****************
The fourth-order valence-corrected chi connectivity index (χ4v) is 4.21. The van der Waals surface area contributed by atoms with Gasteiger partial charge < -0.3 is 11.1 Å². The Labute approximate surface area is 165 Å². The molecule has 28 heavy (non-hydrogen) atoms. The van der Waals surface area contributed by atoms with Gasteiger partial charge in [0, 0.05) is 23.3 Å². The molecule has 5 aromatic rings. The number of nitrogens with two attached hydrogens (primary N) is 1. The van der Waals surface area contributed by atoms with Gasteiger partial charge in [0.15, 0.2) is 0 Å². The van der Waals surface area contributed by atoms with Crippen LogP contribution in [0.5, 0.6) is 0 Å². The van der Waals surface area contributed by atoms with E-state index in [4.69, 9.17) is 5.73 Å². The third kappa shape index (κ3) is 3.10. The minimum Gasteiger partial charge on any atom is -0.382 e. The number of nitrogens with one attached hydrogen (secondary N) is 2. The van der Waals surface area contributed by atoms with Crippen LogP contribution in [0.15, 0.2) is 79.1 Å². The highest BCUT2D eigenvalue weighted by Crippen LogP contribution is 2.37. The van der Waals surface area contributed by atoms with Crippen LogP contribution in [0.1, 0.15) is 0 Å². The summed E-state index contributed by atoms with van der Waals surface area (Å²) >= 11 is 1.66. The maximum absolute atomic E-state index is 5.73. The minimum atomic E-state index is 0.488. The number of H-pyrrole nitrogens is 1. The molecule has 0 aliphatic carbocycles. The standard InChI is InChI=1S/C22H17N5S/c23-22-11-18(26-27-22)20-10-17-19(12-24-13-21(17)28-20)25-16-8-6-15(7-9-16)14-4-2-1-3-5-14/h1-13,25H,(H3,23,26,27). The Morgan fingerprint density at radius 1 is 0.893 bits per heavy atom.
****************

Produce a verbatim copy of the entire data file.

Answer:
The fourth-order valence-corrected chi connectivity index (χ4v) is 4.21. The van der Waals surface area contributed by atoms with Gasteiger partial charge < -0.3 is 11.1 Å². The Labute approximate surface area is 165 Å². The molecule has 28 heavy (non-hydrogen) atoms. The van der Waals surface area contributed by atoms with Gasteiger partial charge in [0, 0.05) is 23.3 Å². The molecule has 5 aromatic rings. The number of nitrogens with two attached hydrogens (primary N) is 1. The van der Waals surface area contributed by atoms with Gasteiger partial charge in [0.15, 0.2) is 0 Å². The van der Waals surface area contributed by atoms with Crippen LogP contribution in [0.5, 0.6) is 0 Å². The van der Waals surface area contributed by atoms with E-state index in [4.69, 9.17) is 5.73 Å². The third kappa shape index (κ3) is 3.10. The minimum Gasteiger partial charge on any atom is -0.382 e. The number of nitrogens with one attached hydrogen (secondary N) is 2. The van der Waals surface area contributed by atoms with Crippen LogP contribution in [0.15, 0.2) is 79.1 Å². The highest BCUT2D eigenvalue weighted by Crippen LogP contribution is 2.37. The van der Waals surface area contributed by atoms with Crippen LogP contribution in [0.1, 0.15) is 0 Å². The summed E-state index contributed by atoms with van der Waals surface area (Å²) >= 11 is 1.66. The maximum absolute atomic E-state index is 5.73. The minimum atomic E-state index is 0.488. The number of H-pyrrole nitrogens is 1. The molecule has 0 aliphatic carbocycles. The standard InChI is InChI=1S/C22H17N5S/c23-22-11-18(26-27-22)20-10-17-19(12-24-13-21(17)28-20)25-16-8-6-15(7-9-16)14-4-2-1-3-5-14/h1-13,25H,(H3,23,26,27). The Morgan fingerprint density at radius 1 is 0.893 bits per heavy atom.